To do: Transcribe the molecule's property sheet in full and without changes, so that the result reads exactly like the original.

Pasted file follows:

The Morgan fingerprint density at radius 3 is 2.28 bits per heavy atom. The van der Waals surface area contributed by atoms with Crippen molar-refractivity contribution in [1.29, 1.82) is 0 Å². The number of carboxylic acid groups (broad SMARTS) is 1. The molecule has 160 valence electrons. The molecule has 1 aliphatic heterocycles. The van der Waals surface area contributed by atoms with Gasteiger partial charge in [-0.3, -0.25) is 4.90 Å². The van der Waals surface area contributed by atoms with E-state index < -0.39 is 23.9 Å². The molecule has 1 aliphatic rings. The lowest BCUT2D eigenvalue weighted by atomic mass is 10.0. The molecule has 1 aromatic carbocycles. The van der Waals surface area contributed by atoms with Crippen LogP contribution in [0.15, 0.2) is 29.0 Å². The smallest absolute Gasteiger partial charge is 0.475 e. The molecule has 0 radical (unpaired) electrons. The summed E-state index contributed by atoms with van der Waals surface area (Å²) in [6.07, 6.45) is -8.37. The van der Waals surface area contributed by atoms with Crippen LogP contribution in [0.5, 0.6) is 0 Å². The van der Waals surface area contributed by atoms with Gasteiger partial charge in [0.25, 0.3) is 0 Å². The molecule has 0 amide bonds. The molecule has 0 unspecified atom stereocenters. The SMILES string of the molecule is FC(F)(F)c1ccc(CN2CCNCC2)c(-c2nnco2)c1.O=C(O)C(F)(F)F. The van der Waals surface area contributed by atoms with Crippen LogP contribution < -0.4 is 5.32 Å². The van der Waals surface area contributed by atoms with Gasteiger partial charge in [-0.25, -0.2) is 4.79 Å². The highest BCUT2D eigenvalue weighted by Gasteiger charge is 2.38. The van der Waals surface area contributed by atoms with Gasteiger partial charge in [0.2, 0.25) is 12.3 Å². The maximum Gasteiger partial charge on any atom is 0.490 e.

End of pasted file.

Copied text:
The Morgan fingerprint density at radius 3 is 2.28 bits per heavy atom. The van der Waals surface area contributed by atoms with Crippen molar-refractivity contribution in [1.29, 1.82) is 0 Å². The number of carboxylic acid groups (broad SMARTS) is 1. The molecule has 160 valence electrons. The molecule has 1 aliphatic heterocycles. The van der Waals surface area contributed by atoms with Gasteiger partial charge in [-0.3, -0.25) is 4.90 Å². The van der Waals surface area contributed by atoms with E-state index < -0.39 is 23.9 Å². The molecule has 1 aliphatic rings. The lowest BCUT2D eigenvalue weighted by atomic mass is 10.0. The molecule has 1 aromatic carbocycles. The van der Waals surface area contributed by atoms with Crippen LogP contribution in [0.15, 0.2) is 29.0 Å². The smallest absolute Gasteiger partial charge is 0.475 e. The molecule has 0 radical (unpaired) electrons. The summed E-state index contributed by atoms with van der Waals surface area (Å²) in [6.07, 6.45) is -8.37. The van der Waals surface area contributed by atoms with Crippen LogP contribution in [0.5, 0.6) is 0 Å². The van der Waals surface area contributed by atoms with Gasteiger partial charge in [0.25, 0.3) is 0 Å². The molecule has 0 amide bonds. The molecule has 0 unspecified atom stereocenters. The SMILES string of the molecule is FC(F)(F)c1ccc(CN2CCNCC2)c(-c2nnco2)c1.O=C(O)C(F)(F)F. The van der Waals surface area contributed by atoms with Crippen LogP contribution < -0.4 is 5.32 Å². The van der Waals surface area contributed by atoms with Gasteiger partial charge in [-0.25, -0.2) is 4.79 Å². The highest BCUT2D eigenvalue weighted by Gasteiger charge is 2.38. The van der Waals surface area contributed by atoms with Gasteiger partial charge in [0.2, 0.25) is 12.3 Å². The maximum Gasteiger partial charge on any atom is 0.490 e.